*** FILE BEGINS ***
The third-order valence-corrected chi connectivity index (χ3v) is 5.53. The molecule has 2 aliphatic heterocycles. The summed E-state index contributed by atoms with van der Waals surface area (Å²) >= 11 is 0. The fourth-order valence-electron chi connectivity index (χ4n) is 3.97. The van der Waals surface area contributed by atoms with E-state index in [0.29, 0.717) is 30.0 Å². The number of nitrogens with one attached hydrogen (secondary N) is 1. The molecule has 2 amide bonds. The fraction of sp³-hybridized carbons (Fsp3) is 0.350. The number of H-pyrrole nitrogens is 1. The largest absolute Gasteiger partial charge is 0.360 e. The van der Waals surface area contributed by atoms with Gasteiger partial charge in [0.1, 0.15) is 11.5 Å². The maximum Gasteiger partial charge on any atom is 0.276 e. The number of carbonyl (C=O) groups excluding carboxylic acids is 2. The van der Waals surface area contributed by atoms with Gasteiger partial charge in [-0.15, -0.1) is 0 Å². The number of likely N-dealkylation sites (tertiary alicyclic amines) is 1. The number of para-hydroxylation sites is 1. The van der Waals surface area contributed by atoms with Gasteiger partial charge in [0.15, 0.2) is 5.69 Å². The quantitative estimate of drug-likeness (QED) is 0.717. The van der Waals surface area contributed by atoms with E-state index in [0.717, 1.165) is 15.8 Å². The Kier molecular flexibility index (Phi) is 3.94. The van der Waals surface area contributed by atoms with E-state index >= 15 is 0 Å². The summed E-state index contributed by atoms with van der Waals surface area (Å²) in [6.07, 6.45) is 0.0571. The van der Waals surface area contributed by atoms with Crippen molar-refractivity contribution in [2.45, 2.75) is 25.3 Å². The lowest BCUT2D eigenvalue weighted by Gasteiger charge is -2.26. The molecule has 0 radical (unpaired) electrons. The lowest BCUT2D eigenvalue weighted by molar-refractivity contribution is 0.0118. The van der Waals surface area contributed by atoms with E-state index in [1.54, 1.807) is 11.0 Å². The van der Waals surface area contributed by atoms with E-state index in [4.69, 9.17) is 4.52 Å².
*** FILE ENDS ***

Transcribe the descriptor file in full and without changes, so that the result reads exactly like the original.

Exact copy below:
The third-order valence-corrected chi connectivity index (χ3v) is 5.53. The molecule has 2 aliphatic heterocycles. The summed E-state index contributed by atoms with van der Waals surface area (Å²) >= 11 is 0. The fourth-order valence-electron chi connectivity index (χ4n) is 3.97. The van der Waals surface area contributed by atoms with E-state index in [0.29, 0.717) is 30.0 Å². The number of nitrogens with one attached hydrogen (secondary N) is 1. The molecule has 2 amide bonds. The fraction of sp³-hybridized carbons (Fsp3) is 0.350. The number of H-pyrrole nitrogens is 1. The largest absolute Gasteiger partial charge is 0.360 e. The van der Waals surface area contributed by atoms with Gasteiger partial charge in [0.1, 0.15) is 11.5 Å². The maximum Gasteiger partial charge on any atom is 0.276 e. The number of carbonyl (C=O) groups excluding carboxylic acids is 2. The van der Waals surface area contributed by atoms with Gasteiger partial charge in [-0.15, -0.1) is 0 Å². The number of likely N-dealkylation sites (tertiary alicyclic amines) is 1. The number of para-hydroxylation sites is 1. The van der Waals surface area contributed by atoms with Gasteiger partial charge in [0.15, 0.2) is 5.69 Å². The quantitative estimate of drug-likeness (QED) is 0.717. The van der Waals surface area contributed by atoms with E-state index in [0.717, 1.165) is 15.8 Å². The Kier molecular flexibility index (Phi) is 3.94. The van der Waals surface area contributed by atoms with E-state index >= 15 is 0 Å². The summed E-state index contributed by atoms with van der Waals surface area (Å²) in [6.07, 6.45) is 0.0571. The van der Waals surface area contributed by atoms with Crippen molar-refractivity contribution in [2.45, 2.75) is 25.3 Å². The lowest BCUT2D eigenvalue weighted by Gasteiger charge is -2.26. The molecule has 0 radical (unpaired) electrons. The lowest BCUT2D eigenvalue weighted by molar-refractivity contribution is 0.0118. The van der Waals surface area contributed by atoms with E-state index in [1.54, 1.807) is 11.0 Å². The van der Waals surface area contributed by atoms with E-state index in [4.69, 9.17) is 4.52 Å².